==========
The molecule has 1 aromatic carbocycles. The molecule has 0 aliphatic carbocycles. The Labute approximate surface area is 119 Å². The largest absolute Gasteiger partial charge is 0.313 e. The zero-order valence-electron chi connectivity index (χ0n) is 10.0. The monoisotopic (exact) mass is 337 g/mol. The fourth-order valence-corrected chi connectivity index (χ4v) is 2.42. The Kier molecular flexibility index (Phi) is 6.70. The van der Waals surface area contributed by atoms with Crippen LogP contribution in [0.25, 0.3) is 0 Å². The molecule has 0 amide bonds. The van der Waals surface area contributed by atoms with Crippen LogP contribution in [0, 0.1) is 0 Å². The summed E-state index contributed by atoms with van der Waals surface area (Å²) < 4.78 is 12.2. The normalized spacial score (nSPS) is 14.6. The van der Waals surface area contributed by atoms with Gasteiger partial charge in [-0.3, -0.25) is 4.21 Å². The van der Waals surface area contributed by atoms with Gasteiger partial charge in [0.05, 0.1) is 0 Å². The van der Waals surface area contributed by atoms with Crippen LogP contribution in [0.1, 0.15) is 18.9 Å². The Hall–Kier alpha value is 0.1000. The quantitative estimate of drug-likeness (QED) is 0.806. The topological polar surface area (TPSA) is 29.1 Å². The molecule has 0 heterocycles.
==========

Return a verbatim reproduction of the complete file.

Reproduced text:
The molecule has 1 aromatic carbocycles. The molecule has 0 aliphatic carbocycles. The Labute approximate surface area is 119 Å². The largest absolute Gasteiger partial charge is 0.313 e. The zero-order valence-electron chi connectivity index (χ0n) is 10.0. The monoisotopic (exact) mass is 337 g/mol. The fourth-order valence-corrected chi connectivity index (χ4v) is 2.42. The Kier molecular flexibility index (Phi) is 6.70. The van der Waals surface area contributed by atoms with Crippen LogP contribution in [0.25, 0.3) is 0 Å². The molecule has 0 amide bonds. The van der Waals surface area contributed by atoms with Crippen LogP contribution in [0, 0.1) is 0 Å². The summed E-state index contributed by atoms with van der Waals surface area (Å²) < 4.78 is 12.2. The normalized spacial score (nSPS) is 14.6. The van der Waals surface area contributed by atoms with Gasteiger partial charge in [-0.3, -0.25) is 4.21 Å². The van der Waals surface area contributed by atoms with Gasteiger partial charge in [0.05, 0.1) is 0 Å². The van der Waals surface area contributed by atoms with Crippen LogP contribution in [0.1, 0.15) is 18.9 Å². The Hall–Kier alpha value is 0.1000. The quantitative estimate of drug-likeness (QED) is 0.806. The topological polar surface area (TPSA) is 29.1 Å². The molecule has 0 heterocycles.